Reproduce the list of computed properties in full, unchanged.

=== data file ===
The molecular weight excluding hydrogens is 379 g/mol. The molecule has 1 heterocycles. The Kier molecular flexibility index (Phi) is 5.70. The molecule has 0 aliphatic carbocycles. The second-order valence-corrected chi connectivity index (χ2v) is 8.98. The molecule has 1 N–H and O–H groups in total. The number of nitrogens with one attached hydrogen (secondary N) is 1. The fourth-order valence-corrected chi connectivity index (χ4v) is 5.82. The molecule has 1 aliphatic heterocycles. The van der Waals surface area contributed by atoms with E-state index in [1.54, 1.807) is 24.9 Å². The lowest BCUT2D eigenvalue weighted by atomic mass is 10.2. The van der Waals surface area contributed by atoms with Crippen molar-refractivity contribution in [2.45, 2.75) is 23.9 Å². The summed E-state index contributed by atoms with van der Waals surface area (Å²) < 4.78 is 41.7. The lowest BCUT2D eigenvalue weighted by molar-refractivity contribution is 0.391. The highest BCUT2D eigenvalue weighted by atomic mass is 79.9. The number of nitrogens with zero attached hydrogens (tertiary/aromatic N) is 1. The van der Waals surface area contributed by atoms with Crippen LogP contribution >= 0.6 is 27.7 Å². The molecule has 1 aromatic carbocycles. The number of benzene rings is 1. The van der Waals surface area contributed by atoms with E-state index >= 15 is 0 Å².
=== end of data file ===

The molecular weight excluding hydrogens is 379 g/mol. The molecule has 1 heterocycles. The Kier molecular flexibility index (Phi) is 5.70. The molecule has 0 aliphatic carbocycles. The second-order valence-corrected chi connectivity index (χ2v) is 8.98. The molecule has 1 N–H and O–H groups in total. The number of nitrogens with one attached hydrogen (secondary N) is 1. The fourth-order valence-corrected chi connectivity index (χ4v) is 5.82. The molecule has 1 aliphatic heterocycles. The van der Waals surface area contributed by atoms with E-state index in [1.54, 1.807) is 24.9 Å². The lowest BCUT2D eigenvalue weighted by atomic mass is 10.2. The van der Waals surface area contributed by atoms with Crippen molar-refractivity contribution in [2.45, 2.75) is 23.9 Å². The summed E-state index contributed by atoms with van der Waals surface area (Å²) < 4.78 is 41.7. The lowest BCUT2D eigenvalue weighted by molar-refractivity contribution is 0.391. The highest BCUT2D eigenvalue weighted by atomic mass is 79.9. The number of nitrogens with zero attached hydrogens (tertiary/aromatic N) is 1. The van der Waals surface area contributed by atoms with Crippen LogP contribution >= 0.6 is 27.7 Å². The molecule has 1 aromatic carbocycles. The number of benzene rings is 1. The van der Waals surface area contributed by atoms with E-state index >= 15 is 0 Å².